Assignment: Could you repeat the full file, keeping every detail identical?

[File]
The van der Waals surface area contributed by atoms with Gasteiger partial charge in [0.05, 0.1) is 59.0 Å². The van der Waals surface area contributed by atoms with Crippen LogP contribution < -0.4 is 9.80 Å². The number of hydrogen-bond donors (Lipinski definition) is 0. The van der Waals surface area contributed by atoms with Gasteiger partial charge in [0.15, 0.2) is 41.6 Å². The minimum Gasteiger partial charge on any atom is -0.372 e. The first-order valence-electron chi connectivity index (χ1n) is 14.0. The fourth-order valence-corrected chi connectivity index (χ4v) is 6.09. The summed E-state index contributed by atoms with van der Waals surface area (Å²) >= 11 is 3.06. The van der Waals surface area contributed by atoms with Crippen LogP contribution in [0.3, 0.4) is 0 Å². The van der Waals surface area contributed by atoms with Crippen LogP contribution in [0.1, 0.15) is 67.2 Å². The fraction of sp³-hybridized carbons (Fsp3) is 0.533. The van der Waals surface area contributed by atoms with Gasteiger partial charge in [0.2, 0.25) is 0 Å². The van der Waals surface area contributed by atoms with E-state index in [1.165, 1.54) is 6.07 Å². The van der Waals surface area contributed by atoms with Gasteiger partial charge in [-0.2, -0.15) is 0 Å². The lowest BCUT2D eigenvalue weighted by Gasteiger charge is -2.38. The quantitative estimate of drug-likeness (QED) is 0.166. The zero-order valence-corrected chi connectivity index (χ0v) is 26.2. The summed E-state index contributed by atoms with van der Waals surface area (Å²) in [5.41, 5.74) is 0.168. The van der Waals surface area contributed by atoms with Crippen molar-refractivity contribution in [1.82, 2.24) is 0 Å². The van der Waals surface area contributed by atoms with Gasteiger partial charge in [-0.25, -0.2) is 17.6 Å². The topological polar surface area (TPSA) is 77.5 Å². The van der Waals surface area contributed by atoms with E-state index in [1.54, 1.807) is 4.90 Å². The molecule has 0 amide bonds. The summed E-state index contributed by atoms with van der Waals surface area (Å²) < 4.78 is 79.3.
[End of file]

The van der Waals surface area contributed by atoms with Gasteiger partial charge in [0.05, 0.1) is 59.0 Å². The van der Waals surface area contributed by atoms with Crippen LogP contribution < -0.4 is 9.80 Å². The number of hydrogen-bond donors (Lipinski definition) is 0. The van der Waals surface area contributed by atoms with Gasteiger partial charge in [0.15, 0.2) is 41.6 Å². The minimum Gasteiger partial charge on any atom is -0.372 e. The first-order valence-electron chi connectivity index (χ1n) is 14.0. The fourth-order valence-corrected chi connectivity index (χ4v) is 6.09. The summed E-state index contributed by atoms with van der Waals surface area (Å²) >= 11 is 3.06. The van der Waals surface area contributed by atoms with Crippen LogP contribution in [0.3, 0.4) is 0 Å². The van der Waals surface area contributed by atoms with Crippen LogP contribution in [0.1, 0.15) is 67.2 Å². The fraction of sp³-hybridized carbons (Fsp3) is 0.533. The van der Waals surface area contributed by atoms with Gasteiger partial charge in [0.2, 0.25) is 0 Å². The van der Waals surface area contributed by atoms with E-state index in [1.165, 1.54) is 6.07 Å². The van der Waals surface area contributed by atoms with Gasteiger partial charge in [-0.2, -0.15) is 0 Å². The lowest BCUT2D eigenvalue weighted by Gasteiger charge is -2.38. The quantitative estimate of drug-likeness (QED) is 0.166. The zero-order valence-corrected chi connectivity index (χ0v) is 26.2. The summed E-state index contributed by atoms with van der Waals surface area (Å²) in [5.41, 5.74) is 0.168. The van der Waals surface area contributed by atoms with Crippen molar-refractivity contribution in [1.82, 2.24) is 0 Å². The van der Waals surface area contributed by atoms with Gasteiger partial charge in [-0.25, -0.2) is 17.6 Å². The topological polar surface area (TPSA) is 77.5 Å². The van der Waals surface area contributed by atoms with E-state index in [1.54, 1.807) is 4.90 Å². The molecule has 0 amide bonds. The summed E-state index contributed by atoms with van der Waals surface area (Å²) < 4.78 is 79.3.